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The Promise

Take up to 2 inches off your waist within 2 weeks. So says Dr. Oz's Ultimate Diet.

The plan is based on you knowing things like how your body stores fat and burns calories, why you get hungry, and what makes you full. It also gives tips like using smaller plates to keep your portions smaller.

Does It Work?

There have been no studies of the diet itself, but Mehmet Oz, MD, does back up some of his claims with research.

What You Can Eat

Oz provides a long grocery list of recommended foods. Load up on fresh fruits and vegetables, lean proteins such as skinless chicken breasts and salmon, and whole grains.

Follow the "Rule of 5s" to figure out what not to eat. If foods have any of these listed as one of the first five ingredients on the label, stay away: sugars, white flours, saturated fats, and trans fats.

Alcohol is OK, but only one drink a day, taken toward the end of dinner. Remember: Alcohol has calories, and if you let loose, you may end up eating more than you planned to.

Level of Effort: Medium

Apart from eliminating simple sugars, white flour, and certain kinds of fat, the Ultimate Diet gives you a lot of flexibility in what you can eat.

Limitations: Oz's "grocery list" is a long one and includes plenty of different foods to fit all taste buds.

Cooking and shopping: Your cooking and shopping routines shouldn't change much. You should be able to find most of the items at your regular grocery store.

Packaged foods or meals: None required.

In-person meetings: No, but Oz does recommend finding a "weight-loss buddy" such as a spouse, friend, or co-worker and checking in with that person -- either by phone or email -- every day.

Exercise : Yes. Your exercise routine should include half an hour a day of cardiovascular activity such as walking, plus strength training to build muscles once a week. Ultimately, you can work up to 10,000 steps, or about 5 miles a day.

Does It Allow for Dietary Restrictions or Preferences?

Vegetarians, vegans, as well as people on low-fat or low-salt diets should have no trouble following the diet.

What Else You Should Know

Cost: Oz recommends a total overhaul of your kitchen cupboards, which could be expensive. Once that's done, you'll just be keeping your kitchen stocked.

Support: You have to do this diet on your own, unless you find a weight-loss buddy.

What Dr. Melinda Ratini Says:

Does It Work?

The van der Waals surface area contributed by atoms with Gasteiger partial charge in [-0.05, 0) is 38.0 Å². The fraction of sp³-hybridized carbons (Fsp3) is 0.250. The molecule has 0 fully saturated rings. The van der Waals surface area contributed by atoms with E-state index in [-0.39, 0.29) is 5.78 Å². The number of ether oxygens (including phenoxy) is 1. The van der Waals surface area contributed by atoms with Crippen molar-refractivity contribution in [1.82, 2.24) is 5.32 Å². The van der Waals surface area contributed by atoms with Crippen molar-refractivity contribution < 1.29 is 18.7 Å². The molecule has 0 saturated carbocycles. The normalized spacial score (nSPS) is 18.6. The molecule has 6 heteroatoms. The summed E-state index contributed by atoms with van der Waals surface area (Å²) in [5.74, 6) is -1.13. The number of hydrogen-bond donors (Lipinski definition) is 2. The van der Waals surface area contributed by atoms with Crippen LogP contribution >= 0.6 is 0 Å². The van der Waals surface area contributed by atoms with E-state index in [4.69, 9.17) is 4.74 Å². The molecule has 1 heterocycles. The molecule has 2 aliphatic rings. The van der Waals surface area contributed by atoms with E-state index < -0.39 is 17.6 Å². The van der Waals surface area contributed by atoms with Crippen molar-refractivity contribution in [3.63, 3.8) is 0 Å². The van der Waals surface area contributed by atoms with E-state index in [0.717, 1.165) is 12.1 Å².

Like any good physician, Oz has obviously read through the nutritional guidelines of the American Heart Association and the American Diabetes Association. The main concepts of his diet plan are spot-on with many of their recommendations. You will likely lose weight and be on the road to better health if you follow his plan.

Oz includes the fundamental elements of a sound diet: enjoyable eating and healthy food choices. His "Rule of 5s" is sure to knock most processed foods out of your cabinets, and with it much of the added salt, fat, and empty calories.

Is It Good for Certain Conditions?

Diets that are low in salt and fat are good for your heart health and blood pressure, and so is any needed weight loss. Your cholesterol levels will likely fall with this type of mindful eating as well.

Weight loss and exercise are also proven to help prevent and treat diabetes. If you have diabetes, any drastic change in your diet or in your activity level means that you may need to adjust your diabetes treatment plan to avoid hypoglycemia (low blood sugar). Talk with your doctor or dietitian for guidance.

The diet allows for low-fat dairy, low-fat animal protein, and fish. It also packs in plenty of fiber from fruits, vegetables, and whole grains. Fiber will help keep your cholesterol level down, and it's good for your digestive system.

Dr. Oz’s Ultimate Diet includes about 30 minutes of aerobic activity on most days. This is also what the American Heart Association recommends. But the plan does fall a little short with strength training. Both the American Heart Association and the CDC say you should fit this in at least twice a week.

Oz recommends that everyone see their doctor before starting his diet-exercise plan.

The Final Word

The most painful part of Dr. Oz’s Ultimate Diet may well be the purging of your cabinets.

Stocking your kitchen with the diet’s shopping list is sure to be pricey at first, but after that, it shouldn’t be more than you would normally spend on your groceries. Any expensive items may be balanced out by your savings from having cut out fatty cuts of meats and prepared foods.

Be prepared to do your own cooking, as it will be much easier to follow the diet if you do. Eating out may present a challenge, since you have little control over the ingredients.

Dr. Oz’s Ultimate Diet has helpful tips on how to stick with the diet and how to maintain your weight loss afterward. The healthy eating tips that you learn will serve you well for a lifetime.

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